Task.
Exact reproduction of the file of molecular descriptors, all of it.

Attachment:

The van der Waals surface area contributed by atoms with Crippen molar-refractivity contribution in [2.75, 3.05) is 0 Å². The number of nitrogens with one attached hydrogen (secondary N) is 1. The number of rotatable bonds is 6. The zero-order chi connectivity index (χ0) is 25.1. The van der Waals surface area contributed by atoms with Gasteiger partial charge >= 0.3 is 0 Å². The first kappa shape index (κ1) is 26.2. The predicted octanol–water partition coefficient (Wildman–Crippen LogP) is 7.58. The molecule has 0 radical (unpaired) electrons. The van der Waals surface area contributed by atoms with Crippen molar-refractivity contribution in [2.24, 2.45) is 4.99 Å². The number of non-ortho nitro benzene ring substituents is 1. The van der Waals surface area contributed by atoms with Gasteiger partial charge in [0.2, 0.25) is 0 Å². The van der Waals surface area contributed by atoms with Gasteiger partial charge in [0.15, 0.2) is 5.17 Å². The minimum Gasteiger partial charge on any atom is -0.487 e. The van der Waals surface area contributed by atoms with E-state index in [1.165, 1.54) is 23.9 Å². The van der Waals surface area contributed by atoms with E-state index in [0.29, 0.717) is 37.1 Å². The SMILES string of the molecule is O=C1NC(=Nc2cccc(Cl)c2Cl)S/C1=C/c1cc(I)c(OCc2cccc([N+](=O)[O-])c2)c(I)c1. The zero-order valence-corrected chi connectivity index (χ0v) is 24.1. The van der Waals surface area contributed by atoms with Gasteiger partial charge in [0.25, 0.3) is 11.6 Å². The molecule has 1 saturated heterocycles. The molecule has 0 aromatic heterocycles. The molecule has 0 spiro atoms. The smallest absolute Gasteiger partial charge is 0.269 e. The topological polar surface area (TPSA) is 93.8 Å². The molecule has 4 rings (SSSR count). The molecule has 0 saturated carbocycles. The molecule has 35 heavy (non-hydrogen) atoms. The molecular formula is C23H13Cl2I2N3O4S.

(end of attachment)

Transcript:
The van der Waals surface area contributed by atoms with Crippen molar-refractivity contribution in [2.75, 3.05) is 0 Å². The number of nitrogens with one attached hydrogen (secondary N) is 1. The number of rotatable bonds is 6. The zero-order chi connectivity index (χ0) is 25.1. The van der Waals surface area contributed by atoms with Gasteiger partial charge >= 0.3 is 0 Å². The first kappa shape index (κ1) is 26.2. The predicted octanol–water partition coefficient (Wildman–Crippen LogP) is 7.58. The molecule has 0 radical (unpaired) electrons. The van der Waals surface area contributed by atoms with Crippen molar-refractivity contribution in [2.24, 2.45) is 4.99 Å². The number of non-ortho nitro benzene ring substituents is 1. The van der Waals surface area contributed by atoms with Gasteiger partial charge in [0.2, 0.25) is 0 Å². The van der Waals surface area contributed by atoms with Gasteiger partial charge in [0.15, 0.2) is 5.17 Å². The minimum Gasteiger partial charge on any atom is -0.487 e. The van der Waals surface area contributed by atoms with E-state index in [1.165, 1.54) is 23.9 Å². The van der Waals surface area contributed by atoms with E-state index in [0.29, 0.717) is 37.1 Å². The SMILES string of the molecule is O=C1NC(=Nc2cccc(Cl)c2Cl)S/C1=C/c1cc(I)c(OCc2cccc([N+](=O)[O-])c2)c(I)c1. The zero-order valence-corrected chi connectivity index (χ0v) is 24.1. The van der Waals surface area contributed by atoms with Gasteiger partial charge in [0.25, 0.3) is 11.6 Å². The molecule has 1 saturated heterocycles. The molecule has 0 aromatic heterocycles. The molecule has 0 spiro atoms. The smallest absolute Gasteiger partial charge is 0.269 e. The topological polar surface area (TPSA) is 93.8 Å². The molecule has 4 rings (SSSR count). The molecule has 0 saturated carbocycles. The molecule has 35 heavy (non-hydrogen) atoms. The molecular formula is C23H13Cl2I2N3O4S.